Crux persevered like rust. He was fundamental, inescapable, and recurring. This had been a boon to Drearburh in the dark years of the Reverend Daughter’s adolescence, and again when she left for the House of the First, but his grim tenacity was proving to be an obstacle here.
“They’re dead, Crux.” It was the first time she had ever vocalized this knowledge. It had never even been vocalized to her, but rather communicated through expressive silence alone.
He rounded on her with a fervor that had been absent since Gideon’s departure. “You speak of that to me now? In the age of our Lady’s ascension? In this age of infants we are meant to keep straight and keep narrow? “
“No Lyctor has ever returned to their House of birth,” Aiglamene repeated. “We must select a new Tombkeeper and cavalier primary.” Her patience was the patience of one who had very nearly died and found death not particularly impressive.
“Our House will persist,” Crux said as if in prayer. “Perpetual. Undisturbed. The ancient traditions …” he trailed off, in the manner of a tired man, or perhaps a man who realized that the people who had made up those ancient traditions had been mosaicked into the walls in ash and bone, and even had he spoken for the rest of his life he would never communicate them all to the five hundred blood transfusions who now dwelled in their halls.
In the Anastasian, the crypts and their doors were carved from obsidian, free from rust or rot in pale imitation of the Emperor. This was where Aiglamene found Crux, some months after their dispute. They had not avoided each other; that would have been impossible in the narrow halls of Drearburh. Instead they communicated with starker and deeper silences, until they threatened to break through the shell of secrecy they had woven around them.
She found him with the corpses of the Reverend Father and the Reverend Mother, folded neatly into crumpled bundles. They looked like porcelain faces attached to a body of rags and straw.
“Help me,” he rasped.
She helped. They were very light after years of desiccation, and it was the task of a half hour to slot them into a niche that had never been meant for them.
She did not have to ask this question, for Crux spoke on his own: “It was not a foreign battlefield they died on, but I tell you they measured the Ninth House a battleground … Not a hostility between the grace of the Reverend Parents and the thanks of the congregation, but a battle for our future. I tell you that they won.”
Aiglamene met Crux at the door of his cell. She held a bundle in her arms and said simply, “It’s time.”
He did not have to ask as he followed her down. They took the stairs, not the lift, as Aiglamene and Crux both were believers in the penitential quality of pain, and what they had done and were about to do was a violation of the rules of their House. They descended to the Anastasian, and once again opened its black and hallowed doors.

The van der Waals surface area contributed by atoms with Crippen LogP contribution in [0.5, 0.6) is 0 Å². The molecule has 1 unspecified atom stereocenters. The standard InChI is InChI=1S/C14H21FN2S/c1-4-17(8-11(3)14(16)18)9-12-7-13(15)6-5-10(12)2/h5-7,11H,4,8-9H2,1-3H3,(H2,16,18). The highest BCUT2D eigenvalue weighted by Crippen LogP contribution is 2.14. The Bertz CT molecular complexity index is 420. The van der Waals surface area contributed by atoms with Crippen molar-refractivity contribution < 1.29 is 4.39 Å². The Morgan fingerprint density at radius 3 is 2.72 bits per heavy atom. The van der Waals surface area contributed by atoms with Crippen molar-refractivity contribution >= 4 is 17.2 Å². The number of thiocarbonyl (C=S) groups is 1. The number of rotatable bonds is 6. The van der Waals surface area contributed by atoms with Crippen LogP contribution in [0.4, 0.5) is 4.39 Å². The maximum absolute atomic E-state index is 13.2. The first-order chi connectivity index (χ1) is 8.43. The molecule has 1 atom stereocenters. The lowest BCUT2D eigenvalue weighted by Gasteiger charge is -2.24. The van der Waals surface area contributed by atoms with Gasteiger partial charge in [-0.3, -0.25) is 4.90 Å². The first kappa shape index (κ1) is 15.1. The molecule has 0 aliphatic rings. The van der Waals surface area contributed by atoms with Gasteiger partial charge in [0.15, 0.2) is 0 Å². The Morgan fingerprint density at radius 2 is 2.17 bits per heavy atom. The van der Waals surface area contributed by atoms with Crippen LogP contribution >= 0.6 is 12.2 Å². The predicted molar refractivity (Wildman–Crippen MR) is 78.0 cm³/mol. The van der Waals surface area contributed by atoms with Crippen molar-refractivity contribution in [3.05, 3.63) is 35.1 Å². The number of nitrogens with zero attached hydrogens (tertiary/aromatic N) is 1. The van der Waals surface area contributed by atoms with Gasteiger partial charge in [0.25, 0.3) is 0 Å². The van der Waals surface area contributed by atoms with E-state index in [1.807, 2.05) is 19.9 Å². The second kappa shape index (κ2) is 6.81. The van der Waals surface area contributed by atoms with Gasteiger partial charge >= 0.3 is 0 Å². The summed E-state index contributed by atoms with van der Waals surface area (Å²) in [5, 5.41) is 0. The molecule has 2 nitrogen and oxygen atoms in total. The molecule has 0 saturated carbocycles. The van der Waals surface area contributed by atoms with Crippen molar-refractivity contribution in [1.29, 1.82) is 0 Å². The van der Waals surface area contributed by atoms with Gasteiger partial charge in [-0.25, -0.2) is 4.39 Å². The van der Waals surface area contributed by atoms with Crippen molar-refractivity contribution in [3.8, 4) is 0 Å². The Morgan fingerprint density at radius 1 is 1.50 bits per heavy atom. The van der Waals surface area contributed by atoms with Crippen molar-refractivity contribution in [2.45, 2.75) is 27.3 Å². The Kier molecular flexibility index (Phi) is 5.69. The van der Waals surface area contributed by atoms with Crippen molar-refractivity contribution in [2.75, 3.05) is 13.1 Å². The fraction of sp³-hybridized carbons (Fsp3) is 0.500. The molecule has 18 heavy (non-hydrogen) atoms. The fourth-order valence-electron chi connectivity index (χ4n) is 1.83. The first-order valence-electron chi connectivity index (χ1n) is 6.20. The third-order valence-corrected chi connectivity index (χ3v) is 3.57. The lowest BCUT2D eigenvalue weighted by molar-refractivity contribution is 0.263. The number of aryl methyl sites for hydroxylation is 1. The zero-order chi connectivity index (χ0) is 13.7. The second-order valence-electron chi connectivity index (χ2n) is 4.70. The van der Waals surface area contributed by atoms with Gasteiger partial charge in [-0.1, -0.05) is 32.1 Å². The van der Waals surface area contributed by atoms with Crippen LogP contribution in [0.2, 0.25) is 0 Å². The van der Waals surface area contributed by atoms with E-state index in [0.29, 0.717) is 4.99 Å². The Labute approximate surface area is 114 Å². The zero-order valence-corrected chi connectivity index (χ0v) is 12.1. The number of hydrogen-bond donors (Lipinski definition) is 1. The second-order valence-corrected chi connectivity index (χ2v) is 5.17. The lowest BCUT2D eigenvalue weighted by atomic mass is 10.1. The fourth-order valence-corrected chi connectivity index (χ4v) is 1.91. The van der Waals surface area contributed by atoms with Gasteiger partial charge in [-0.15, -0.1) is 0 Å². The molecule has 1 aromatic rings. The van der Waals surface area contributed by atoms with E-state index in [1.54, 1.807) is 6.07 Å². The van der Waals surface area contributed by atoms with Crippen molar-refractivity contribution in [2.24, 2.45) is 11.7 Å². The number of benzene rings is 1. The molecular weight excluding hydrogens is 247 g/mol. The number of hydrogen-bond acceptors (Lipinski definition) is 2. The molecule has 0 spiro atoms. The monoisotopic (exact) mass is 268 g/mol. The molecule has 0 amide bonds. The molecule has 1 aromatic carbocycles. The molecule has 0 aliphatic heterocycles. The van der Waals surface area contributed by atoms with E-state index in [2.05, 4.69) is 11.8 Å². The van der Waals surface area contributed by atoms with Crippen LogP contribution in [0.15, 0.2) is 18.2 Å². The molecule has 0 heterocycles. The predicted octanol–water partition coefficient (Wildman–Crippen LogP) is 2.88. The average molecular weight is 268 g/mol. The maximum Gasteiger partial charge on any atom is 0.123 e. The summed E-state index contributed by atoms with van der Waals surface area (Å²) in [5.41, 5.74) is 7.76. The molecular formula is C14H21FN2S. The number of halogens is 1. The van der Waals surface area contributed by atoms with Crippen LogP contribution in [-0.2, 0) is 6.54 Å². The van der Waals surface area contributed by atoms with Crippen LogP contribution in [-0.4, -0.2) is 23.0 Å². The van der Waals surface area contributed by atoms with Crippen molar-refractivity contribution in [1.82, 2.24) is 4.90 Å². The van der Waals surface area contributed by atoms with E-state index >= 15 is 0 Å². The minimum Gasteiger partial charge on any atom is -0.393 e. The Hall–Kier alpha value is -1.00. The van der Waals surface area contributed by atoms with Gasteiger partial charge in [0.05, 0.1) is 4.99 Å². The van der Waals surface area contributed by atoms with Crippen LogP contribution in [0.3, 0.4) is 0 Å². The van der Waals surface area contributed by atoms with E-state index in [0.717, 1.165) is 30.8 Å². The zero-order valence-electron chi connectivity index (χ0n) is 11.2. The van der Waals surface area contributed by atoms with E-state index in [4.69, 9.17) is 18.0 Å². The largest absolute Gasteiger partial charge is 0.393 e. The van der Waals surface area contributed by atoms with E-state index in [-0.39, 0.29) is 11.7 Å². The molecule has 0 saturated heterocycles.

It was only then that Aiglamene unfolded the bundle. It was the Reverend Daughter’s robes of office. An old pair, too small and too ragged to befit a journey to the First House. Within them were wrapped a similarly worn pair of gloves of fermented collagen leather, the kind worn when sparring.
Crux made a noise of disgust in the back of his throat.
“By ancient tradition, they go to the grave together,” Aiglamene said, not sorry at all about throwing Crux’s own words back at him. That was practically an ancient tradition itself. He made another displeased noise, but settled back on the balls of his feet with an unpleasant popping of cartilage.
They looked upon the cloak and upon the glove. Aiglamene did not blaspheme and think of the battlefield on which someday their owners might die, but she knew it would be far from here. She folded them again, binding the glove inside the cloak so that it was swallowed up in its darkness, and placed them within the niche. Then she stood back and prayed on her rosary, made of molars stained dark with tar. Beside her, Crux did the same.
Then they left, and barred the door of the Anastasian.
As they climbed the stairs to the hall of Drearburh proper, Crux said a single word.
Aiglamene paused, but did not speak.
Crux continued: “Her paint and recitation are passable for mass. She does not suffer idiots.”
This was as high a praise as anyone had ever gotten from Crux. Aiglamene said decisively, “Dolores for cavalier. He has no instincts for the fight, but he can stand at attention and he can take a hit.”
And that was the end of the funeral of the Reverend Daughter and her cavalier.